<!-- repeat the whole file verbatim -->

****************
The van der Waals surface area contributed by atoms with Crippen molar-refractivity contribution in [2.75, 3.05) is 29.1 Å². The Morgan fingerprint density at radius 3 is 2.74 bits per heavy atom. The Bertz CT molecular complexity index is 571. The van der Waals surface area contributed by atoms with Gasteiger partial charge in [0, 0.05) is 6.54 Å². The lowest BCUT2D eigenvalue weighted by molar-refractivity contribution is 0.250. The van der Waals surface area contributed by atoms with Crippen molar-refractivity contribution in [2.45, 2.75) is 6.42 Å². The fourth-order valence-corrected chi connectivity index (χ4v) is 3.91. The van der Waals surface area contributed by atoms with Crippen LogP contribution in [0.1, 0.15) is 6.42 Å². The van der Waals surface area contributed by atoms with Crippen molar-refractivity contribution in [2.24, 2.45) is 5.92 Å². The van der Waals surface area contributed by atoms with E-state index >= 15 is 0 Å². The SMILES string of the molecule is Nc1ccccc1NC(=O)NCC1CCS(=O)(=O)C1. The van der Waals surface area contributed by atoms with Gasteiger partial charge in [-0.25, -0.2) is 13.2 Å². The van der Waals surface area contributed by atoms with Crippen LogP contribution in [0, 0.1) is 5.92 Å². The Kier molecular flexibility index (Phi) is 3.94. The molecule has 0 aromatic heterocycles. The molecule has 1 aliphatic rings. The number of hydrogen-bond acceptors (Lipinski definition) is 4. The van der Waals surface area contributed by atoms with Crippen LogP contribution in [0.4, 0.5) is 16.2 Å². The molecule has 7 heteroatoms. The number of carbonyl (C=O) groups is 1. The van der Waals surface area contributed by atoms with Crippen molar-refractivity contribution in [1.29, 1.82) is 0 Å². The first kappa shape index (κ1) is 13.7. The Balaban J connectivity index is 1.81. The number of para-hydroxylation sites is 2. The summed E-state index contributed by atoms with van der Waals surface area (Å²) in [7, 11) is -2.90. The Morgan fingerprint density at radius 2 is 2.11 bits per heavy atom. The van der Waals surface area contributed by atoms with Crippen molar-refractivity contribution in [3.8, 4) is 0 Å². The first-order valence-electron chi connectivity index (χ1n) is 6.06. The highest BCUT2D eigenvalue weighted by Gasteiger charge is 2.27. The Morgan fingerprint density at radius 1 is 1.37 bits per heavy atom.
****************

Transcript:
The van der Waals surface area contributed by atoms with Crippen molar-refractivity contribution in [2.75, 3.05) is 29.1 Å². The Morgan fingerprint density at radius 3 is 2.74 bits per heavy atom. The Bertz CT molecular complexity index is 571. The van der Waals surface area contributed by atoms with Gasteiger partial charge in [0, 0.05) is 6.54 Å². The lowest BCUT2D eigenvalue weighted by molar-refractivity contribution is 0.250. The van der Waals surface area contributed by atoms with Crippen molar-refractivity contribution in [2.45, 2.75) is 6.42 Å². The fourth-order valence-corrected chi connectivity index (χ4v) is 3.91. The van der Waals surface area contributed by atoms with Crippen LogP contribution in [0.1, 0.15) is 6.42 Å². The van der Waals surface area contributed by atoms with Crippen molar-refractivity contribution in [2.24, 2.45) is 5.92 Å². The van der Waals surface area contributed by atoms with E-state index >= 15 is 0 Å². The SMILES string of the molecule is Nc1ccccc1NC(=O)NCC1CCS(=O)(=O)C1. The van der Waals surface area contributed by atoms with Gasteiger partial charge in [-0.25, -0.2) is 13.2 Å². The van der Waals surface area contributed by atoms with Crippen LogP contribution in [0, 0.1) is 5.92 Å². The Kier molecular flexibility index (Phi) is 3.94. The molecule has 0 aromatic heterocycles. The molecule has 1 aliphatic rings. The number of hydrogen-bond acceptors (Lipinski definition) is 4. The van der Waals surface area contributed by atoms with Crippen LogP contribution in [0.4, 0.5) is 16.2 Å². The molecule has 7 heteroatoms. The number of carbonyl (C=O) groups is 1. The van der Waals surface area contributed by atoms with Crippen molar-refractivity contribution in [1.29, 1.82) is 0 Å². The first kappa shape index (κ1) is 13.7. The Balaban J connectivity index is 1.81. The number of para-hydroxylation sites is 2. The summed E-state index contributed by atoms with van der Waals surface area (Å²) in [7, 11) is -2.90. The Morgan fingerprint density at radius 2 is 2.11 bits per heavy atom. The van der Waals surface area contributed by atoms with Crippen molar-refractivity contribution in [3.8, 4) is 0 Å². The first-order valence-electron chi connectivity index (χ1n) is 6.06. The highest BCUT2D eigenvalue weighted by Gasteiger charge is 2.27. The Morgan fingerprint density at radius 1 is 1.37 bits per heavy atom.